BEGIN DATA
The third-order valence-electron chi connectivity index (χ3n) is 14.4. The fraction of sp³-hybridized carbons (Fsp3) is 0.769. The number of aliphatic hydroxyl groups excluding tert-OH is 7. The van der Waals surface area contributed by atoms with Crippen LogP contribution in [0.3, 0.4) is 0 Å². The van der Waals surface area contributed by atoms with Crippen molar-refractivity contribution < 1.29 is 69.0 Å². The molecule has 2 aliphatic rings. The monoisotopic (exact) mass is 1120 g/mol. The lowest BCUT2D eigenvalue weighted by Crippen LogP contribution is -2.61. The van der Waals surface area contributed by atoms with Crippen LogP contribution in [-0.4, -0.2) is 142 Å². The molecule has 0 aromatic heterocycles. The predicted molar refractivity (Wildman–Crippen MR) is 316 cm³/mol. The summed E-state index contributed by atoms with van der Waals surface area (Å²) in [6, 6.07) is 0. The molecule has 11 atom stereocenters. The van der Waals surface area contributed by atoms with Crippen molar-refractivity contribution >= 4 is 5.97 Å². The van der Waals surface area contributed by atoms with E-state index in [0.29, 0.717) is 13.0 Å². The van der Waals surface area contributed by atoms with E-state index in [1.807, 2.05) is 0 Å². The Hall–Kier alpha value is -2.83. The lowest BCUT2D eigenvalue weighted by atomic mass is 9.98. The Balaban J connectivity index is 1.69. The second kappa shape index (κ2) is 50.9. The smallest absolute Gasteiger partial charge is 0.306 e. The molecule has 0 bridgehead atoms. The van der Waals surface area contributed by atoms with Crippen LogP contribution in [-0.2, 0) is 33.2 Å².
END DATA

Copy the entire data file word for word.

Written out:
The third-order valence-electron chi connectivity index (χ3n) is 14.4. The fraction of sp³-hybridized carbons (Fsp3) is 0.769. The number of aliphatic hydroxyl groups excluding tert-OH is 7. The van der Waals surface area contributed by atoms with Crippen LogP contribution in [0.3, 0.4) is 0 Å². The van der Waals surface area contributed by atoms with Crippen molar-refractivity contribution < 1.29 is 69.0 Å². The molecule has 2 aliphatic rings. The monoisotopic (exact) mass is 1120 g/mol. The lowest BCUT2D eigenvalue weighted by Crippen LogP contribution is -2.61. The van der Waals surface area contributed by atoms with Crippen LogP contribution in [-0.4, -0.2) is 142 Å². The molecule has 0 aromatic heterocycles. The predicted molar refractivity (Wildman–Crippen MR) is 316 cm³/mol. The summed E-state index contributed by atoms with van der Waals surface area (Å²) in [6, 6.07) is 0. The molecule has 11 atom stereocenters. The van der Waals surface area contributed by atoms with Crippen molar-refractivity contribution >= 4 is 5.97 Å². The van der Waals surface area contributed by atoms with E-state index in [0.29, 0.717) is 13.0 Å². The van der Waals surface area contributed by atoms with E-state index in [1.807, 2.05) is 0 Å². The Hall–Kier alpha value is -2.83. The lowest BCUT2D eigenvalue weighted by atomic mass is 9.98. The Balaban J connectivity index is 1.69. The second kappa shape index (κ2) is 50.9. The smallest absolute Gasteiger partial charge is 0.306 e. The molecule has 0 bridgehead atoms. The van der Waals surface area contributed by atoms with Crippen LogP contribution in [-0.2, 0) is 33.2 Å².